Because the infrared camera shows differences in heat signatures for a given area, it is important to set up the testing conditions such that the temperature difference between the interior of the house and the air outside is as large as possible.  The peaks of the heating and cooling seasons for any region are generally optimal times to gather thermal imaging data, since heat or air conditioning can be run in order to maximize the temperature difference.

All windows and exterior doors should be closed during testing.  It is also helpful to move furniture away from walls so that they don’t block baseboards, and to remove curtains and blinds (or secure them out-of-the-way) so that accurate readings can be taken at areas typical for leaking air, such as at floor-wall joints and window frames.

Achieving a 15°  to 20º difference in temperature is ideal.  The heat or air conditioning should then be turned off, and the inspector should wait at least 15 minutes before commencing with the IR inspection.

Air Leaks From Insulation Defects

Once a solid difference in temperature has been established between the interior and exterior of the house, insulation defects can be viewed by the camera.  By looking at the difference in apparent temperatures, hot and cold spots can be identified as areas that may have missing or inadequate insulation.  If a potential problem area is pinpointed using the infrared camera, the insulation in that spot should be examined to verify that it is an issue and to gather more details on the exact nature of the insulation problem.  Was insulation moved during a fixture installation and not properly replaced?  Is the thickness of the insulation inadequate for the application?  These are the types of details inspectors can gather after locating an issue with the insulation.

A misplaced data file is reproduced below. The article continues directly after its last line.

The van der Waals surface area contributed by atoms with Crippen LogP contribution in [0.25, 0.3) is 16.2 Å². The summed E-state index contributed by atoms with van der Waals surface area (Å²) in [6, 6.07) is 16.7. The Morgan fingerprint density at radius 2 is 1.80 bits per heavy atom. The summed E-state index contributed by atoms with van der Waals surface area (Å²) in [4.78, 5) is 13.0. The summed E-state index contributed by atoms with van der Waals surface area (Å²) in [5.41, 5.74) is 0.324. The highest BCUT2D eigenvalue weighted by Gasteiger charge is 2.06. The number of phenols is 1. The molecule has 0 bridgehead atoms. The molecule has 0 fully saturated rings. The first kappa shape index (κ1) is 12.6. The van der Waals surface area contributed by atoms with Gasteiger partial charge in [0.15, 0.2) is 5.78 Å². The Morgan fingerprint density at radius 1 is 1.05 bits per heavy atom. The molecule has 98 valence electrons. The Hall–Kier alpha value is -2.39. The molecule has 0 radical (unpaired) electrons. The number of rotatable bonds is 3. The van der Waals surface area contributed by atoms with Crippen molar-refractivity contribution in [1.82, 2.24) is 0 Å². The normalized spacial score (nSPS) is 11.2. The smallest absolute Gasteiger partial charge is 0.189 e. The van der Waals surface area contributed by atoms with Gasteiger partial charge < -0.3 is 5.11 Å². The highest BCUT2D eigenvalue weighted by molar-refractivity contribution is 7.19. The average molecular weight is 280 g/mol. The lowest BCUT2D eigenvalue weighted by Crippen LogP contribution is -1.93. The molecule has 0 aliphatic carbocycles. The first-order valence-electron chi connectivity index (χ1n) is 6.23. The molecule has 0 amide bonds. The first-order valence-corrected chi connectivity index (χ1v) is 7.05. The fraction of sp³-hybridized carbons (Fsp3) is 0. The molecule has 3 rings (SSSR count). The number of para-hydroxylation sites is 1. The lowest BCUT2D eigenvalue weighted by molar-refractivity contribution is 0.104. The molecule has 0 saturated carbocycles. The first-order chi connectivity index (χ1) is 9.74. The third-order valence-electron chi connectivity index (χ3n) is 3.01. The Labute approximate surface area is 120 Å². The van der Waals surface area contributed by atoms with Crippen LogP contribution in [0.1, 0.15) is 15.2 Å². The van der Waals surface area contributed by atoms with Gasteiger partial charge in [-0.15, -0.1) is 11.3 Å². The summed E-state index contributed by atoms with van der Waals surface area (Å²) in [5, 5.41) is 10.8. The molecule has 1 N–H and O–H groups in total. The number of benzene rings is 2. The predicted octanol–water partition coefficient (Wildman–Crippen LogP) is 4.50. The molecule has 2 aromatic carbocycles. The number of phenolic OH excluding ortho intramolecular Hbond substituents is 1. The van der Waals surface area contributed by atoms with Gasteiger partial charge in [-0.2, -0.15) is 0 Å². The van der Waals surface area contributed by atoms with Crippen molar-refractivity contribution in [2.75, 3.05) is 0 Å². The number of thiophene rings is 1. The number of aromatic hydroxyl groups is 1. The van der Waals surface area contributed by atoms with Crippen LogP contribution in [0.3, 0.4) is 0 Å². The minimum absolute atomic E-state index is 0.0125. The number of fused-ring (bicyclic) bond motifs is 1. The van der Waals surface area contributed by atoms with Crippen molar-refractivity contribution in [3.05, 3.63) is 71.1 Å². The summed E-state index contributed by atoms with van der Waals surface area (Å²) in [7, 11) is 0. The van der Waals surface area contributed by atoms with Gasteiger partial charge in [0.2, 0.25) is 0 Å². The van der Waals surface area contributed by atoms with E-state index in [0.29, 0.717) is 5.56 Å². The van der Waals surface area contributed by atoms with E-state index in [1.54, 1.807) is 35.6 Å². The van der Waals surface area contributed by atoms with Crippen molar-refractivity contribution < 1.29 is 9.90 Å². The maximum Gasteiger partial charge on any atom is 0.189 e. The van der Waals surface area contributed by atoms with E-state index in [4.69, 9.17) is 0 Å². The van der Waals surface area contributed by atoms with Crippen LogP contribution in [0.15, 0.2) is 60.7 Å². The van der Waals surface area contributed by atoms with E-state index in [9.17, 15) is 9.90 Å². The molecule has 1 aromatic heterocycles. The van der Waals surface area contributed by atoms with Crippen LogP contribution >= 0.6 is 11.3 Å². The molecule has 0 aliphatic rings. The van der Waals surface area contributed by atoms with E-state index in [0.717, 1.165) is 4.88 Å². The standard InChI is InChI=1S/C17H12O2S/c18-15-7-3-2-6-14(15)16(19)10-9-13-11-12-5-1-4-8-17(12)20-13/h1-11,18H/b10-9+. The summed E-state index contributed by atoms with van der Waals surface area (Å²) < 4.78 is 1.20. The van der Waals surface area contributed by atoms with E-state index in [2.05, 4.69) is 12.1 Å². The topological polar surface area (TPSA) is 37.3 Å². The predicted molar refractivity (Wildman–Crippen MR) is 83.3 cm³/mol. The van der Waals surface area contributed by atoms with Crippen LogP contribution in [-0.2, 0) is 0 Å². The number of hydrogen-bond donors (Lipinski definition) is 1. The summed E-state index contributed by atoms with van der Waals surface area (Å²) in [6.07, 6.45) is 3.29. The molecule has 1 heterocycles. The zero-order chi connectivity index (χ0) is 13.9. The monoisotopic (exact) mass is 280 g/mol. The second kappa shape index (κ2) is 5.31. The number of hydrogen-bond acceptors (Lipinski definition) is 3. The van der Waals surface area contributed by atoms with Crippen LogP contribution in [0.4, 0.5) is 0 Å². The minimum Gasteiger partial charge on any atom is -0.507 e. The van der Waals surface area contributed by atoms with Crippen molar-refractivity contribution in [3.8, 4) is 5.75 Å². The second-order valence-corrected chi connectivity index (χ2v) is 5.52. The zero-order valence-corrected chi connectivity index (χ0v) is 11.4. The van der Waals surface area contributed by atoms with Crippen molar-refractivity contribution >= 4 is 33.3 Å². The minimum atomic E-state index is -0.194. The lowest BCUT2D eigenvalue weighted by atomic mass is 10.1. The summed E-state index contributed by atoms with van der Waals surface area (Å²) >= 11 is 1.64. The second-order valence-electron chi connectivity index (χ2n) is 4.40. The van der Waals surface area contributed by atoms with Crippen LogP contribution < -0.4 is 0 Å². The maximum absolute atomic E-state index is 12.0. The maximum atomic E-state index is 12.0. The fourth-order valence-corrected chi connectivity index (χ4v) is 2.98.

Finding Air Leaks

Finding the sources of air leaks using thermal imaging requires some additional setup beyond what is needed to find insulation problems.  By changing the air pressure of the interior in relation to the exterior, air flow can be increased to force air through cracks and holes.  With the warmer or cooler air from the outside flowing into the house through the cracks and holes, inspectors can use thermal imaging to locate the sources of these air leaks.

The best way to pull air inside through cracks and holes is by using blower door equipment.  The blower door test creates ideal conditions for pulling air in through leaky spots, and these spots are then visible in the thermal image.  If blower door equipment is not available, a house’s exhaust fans and ventilation system can be used to create similar (though less controlled) conditions, allowing useful data to be gathered in the hunt for air leaks.

Areas to Check For Air Leaks

Knowing what areas to examine for air leaks and insulation issues will speed up the process of finding problems.  Infrared equipment is extremely useful for pinpointing the locations of air leaks and specific spots where insulation is inadequate, but it is also useful to know where to start looking for such defects.  Air leaks can often be felt with the hand during a blower door test.  Also, during cold months, areas of insufficient insulation may be apparent due to the change in temperature in specific spots.

Inspectors can start with the following areas, or any area that is already suspected of air leaks or lacking inadequate insulation: